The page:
Farmers concerned viability put at risk

Jock Webster.
Jock Webster.
North Otago farmers yesterday queued up to tell the Otago Regional Council (ORC) they could go out of business if the council did not alter proposed changes to water quality rules.

At the first of seven days of hearings in Oamaru on changes to Plan 6A of the ORC Water Plan, the need for attainable nitrogen level limits in creeks and rivers and the high costs of implementing the proposed changes were recurring concerns for farmers.

Many of those making public submissions also thought the proposed assessment methods needed to be considered in any plan change, as well as recognition of North Otago's "unique" geography.

Former North Otago Irrigation Company (NOIC) chairman Jock Webster said without irrigation schemes, farmers in the area would still be at the mercy of a historically drought-prone region.

Mr Webster said farmers had invested heavily in irrigation, but had also had to increase productivity, in order to pay for watering systems.

He said those who were part of the NOIC irrigation scheme already had farm environmental plans, which had resulted in better awareness of water quality.

"The community of North Otago now relies heavily on the economic benefits from these schemes".

However, he added that the varying nature of soil and particularly sub-soils in the area meant they could be eroded easily during high rainfall, leading to poor water quality.

"I do not believe those who drew up the water plan understand the catchment sufficiently to write up sweeping rules and conditions that may cover the whole of the Otago area.

"There is no issue with water quality in the Waitaki Valley, and we have got some good things happening, but there is no way we can meet some of the standards.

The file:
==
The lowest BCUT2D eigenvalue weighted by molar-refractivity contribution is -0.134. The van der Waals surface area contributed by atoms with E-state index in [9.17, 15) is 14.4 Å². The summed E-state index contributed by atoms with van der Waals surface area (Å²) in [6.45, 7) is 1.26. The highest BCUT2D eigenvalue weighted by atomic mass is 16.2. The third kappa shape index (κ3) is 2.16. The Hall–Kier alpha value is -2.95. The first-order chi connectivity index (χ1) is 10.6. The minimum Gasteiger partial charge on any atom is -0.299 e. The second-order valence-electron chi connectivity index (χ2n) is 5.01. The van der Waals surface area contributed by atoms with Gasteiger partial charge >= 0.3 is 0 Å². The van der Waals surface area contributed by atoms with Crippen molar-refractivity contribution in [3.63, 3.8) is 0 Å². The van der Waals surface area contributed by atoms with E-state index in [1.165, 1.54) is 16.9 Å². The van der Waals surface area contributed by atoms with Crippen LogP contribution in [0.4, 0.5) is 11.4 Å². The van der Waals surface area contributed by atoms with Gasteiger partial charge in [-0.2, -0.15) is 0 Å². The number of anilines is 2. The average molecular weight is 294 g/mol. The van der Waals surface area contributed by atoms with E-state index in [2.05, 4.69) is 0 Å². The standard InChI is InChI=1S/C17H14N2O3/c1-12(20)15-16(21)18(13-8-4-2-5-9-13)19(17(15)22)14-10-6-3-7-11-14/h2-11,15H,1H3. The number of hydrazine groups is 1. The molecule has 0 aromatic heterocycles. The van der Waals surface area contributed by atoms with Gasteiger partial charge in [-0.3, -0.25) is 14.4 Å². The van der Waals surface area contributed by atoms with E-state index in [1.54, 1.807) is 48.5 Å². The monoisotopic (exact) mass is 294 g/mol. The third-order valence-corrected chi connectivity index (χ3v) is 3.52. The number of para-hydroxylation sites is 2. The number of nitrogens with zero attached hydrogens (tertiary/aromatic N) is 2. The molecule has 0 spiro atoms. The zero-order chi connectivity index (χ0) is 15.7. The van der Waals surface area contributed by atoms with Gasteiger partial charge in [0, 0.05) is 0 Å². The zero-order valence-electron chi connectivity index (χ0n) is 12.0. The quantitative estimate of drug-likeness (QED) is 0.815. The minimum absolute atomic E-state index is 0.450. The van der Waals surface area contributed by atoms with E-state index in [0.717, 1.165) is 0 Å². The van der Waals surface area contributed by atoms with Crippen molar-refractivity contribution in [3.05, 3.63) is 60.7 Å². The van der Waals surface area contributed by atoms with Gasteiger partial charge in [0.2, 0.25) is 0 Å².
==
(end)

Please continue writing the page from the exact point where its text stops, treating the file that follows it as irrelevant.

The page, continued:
"You cannot change nature."

Weston farmer Peter Mitchell said his own tests had shown that even with using current best practice methods, his farm could not meet the proposed average discharge to water of 10kg of nitrogen per hectare of land, per year.

And that was seven days after rain, not the 12-hour testing limit proposed in the plan changes, Mr Mitchell said.

Jeff Thompson, from Oamaru, said he had tested water at two places on his farm, and found although it was clearer when it left his property, it still did not meet proposed limits.

Waitaki plains farmer Adri Verbakel said tests conducted by Fonterra showed that nitrate levels had risen only marginally in the past 11 years, despite high increases in production levels, but for him to comply with proposed limits he would have to invest in new spray irrigation systems and reduce cow numbers by 30%.

"We have grave doubt that our farm will be viable under these circumstances."

Graham Butler, from the Waitaki Plains said he would have to reduce gross income by more than $600,000 to achieve the limits.

"All this to fix something that isn't broke," Mr Butler said.



Day 11


Where: Oamaru.

Panel: Councillors Duncan Butcher (chairman), David Shepherd and independent member Clive Geddes.

Proposal: Changes to Otago's water regulations to prevent run-off in rural areas polluting the region's waterways.

Submitters: Jock Webster, Peter Mitchell, Jeff and Alison Thompson, Roger Fox, Tim Petrie, AJ and TT Verbakel, W. Hamilton, Andrew and Barbara Richardson, Bob Kingan, Graham Butler.

Quote of day: "Recently we had water tests taken to check how our farm will meet the proposed levels ... They show that the water quality coming out of the spring was poorer than further down the drain. The spring water itself does not meet the required limits" - Jeff Thompson

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